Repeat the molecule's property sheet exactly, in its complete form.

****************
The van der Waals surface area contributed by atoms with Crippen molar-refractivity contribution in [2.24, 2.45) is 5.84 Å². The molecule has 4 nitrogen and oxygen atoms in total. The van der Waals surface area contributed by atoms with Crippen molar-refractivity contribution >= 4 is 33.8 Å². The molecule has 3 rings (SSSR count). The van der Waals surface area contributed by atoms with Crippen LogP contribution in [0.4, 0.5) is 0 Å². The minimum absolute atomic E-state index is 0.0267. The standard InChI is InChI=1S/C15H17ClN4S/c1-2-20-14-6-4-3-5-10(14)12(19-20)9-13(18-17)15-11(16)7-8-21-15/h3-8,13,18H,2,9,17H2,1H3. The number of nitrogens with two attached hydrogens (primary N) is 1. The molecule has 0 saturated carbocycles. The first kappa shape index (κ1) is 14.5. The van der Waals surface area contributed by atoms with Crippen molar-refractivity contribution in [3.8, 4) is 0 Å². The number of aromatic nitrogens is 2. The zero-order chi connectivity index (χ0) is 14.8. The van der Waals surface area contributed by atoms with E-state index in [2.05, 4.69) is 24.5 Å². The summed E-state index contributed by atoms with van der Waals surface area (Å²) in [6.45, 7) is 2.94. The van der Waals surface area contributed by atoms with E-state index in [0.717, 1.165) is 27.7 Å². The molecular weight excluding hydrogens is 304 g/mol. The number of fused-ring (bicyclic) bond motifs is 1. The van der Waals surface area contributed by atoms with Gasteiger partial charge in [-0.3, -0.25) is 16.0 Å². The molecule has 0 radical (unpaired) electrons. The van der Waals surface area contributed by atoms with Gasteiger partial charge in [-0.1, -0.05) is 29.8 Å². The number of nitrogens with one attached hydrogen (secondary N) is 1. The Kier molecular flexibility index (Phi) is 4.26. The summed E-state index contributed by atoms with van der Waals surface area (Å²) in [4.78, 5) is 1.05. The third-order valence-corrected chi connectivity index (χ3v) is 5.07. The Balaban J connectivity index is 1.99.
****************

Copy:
The van der Waals surface area contributed by atoms with Crippen molar-refractivity contribution in [2.24, 2.45) is 5.84 Å². The molecule has 4 nitrogen and oxygen atoms in total. The van der Waals surface area contributed by atoms with Crippen molar-refractivity contribution >= 4 is 33.8 Å². The molecule has 3 rings (SSSR count). The van der Waals surface area contributed by atoms with Crippen LogP contribution in [0.4, 0.5) is 0 Å². The minimum absolute atomic E-state index is 0.0267. The standard InChI is InChI=1S/C15H17ClN4S/c1-2-20-14-6-4-3-5-10(14)12(19-20)9-13(18-17)15-11(16)7-8-21-15/h3-8,13,18H,2,9,17H2,1H3. The number of nitrogens with two attached hydrogens (primary N) is 1. The molecule has 0 saturated carbocycles. The first kappa shape index (κ1) is 14.5. The van der Waals surface area contributed by atoms with Crippen molar-refractivity contribution in [3.8, 4) is 0 Å². The number of aromatic nitrogens is 2. The zero-order chi connectivity index (χ0) is 14.8. The van der Waals surface area contributed by atoms with E-state index in [2.05, 4.69) is 24.5 Å². The summed E-state index contributed by atoms with van der Waals surface area (Å²) in [6.45, 7) is 2.94. The van der Waals surface area contributed by atoms with E-state index in [0.717, 1.165) is 27.7 Å². The molecular weight excluding hydrogens is 304 g/mol. The number of fused-ring (bicyclic) bond motifs is 1. The van der Waals surface area contributed by atoms with Gasteiger partial charge in [-0.3, -0.25) is 16.0 Å². The molecule has 0 radical (unpaired) electrons. The van der Waals surface area contributed by atoms with Gasteiger partial charge in [-0.1, -0.05) is 29.8 Å². The number of nitrogens with one attached hydrogen (secondary N) is 1. The Kier molecular flexibility index (Phi) is 4.26. The summed E-state index contributed by atoms with van der Waals surface area (Å²) in [4.78, 5) is 1.05. The third-order valence-corrected chi connectivity index (χ3v) is 5.07. The Balaban J connectivity index is 1.99.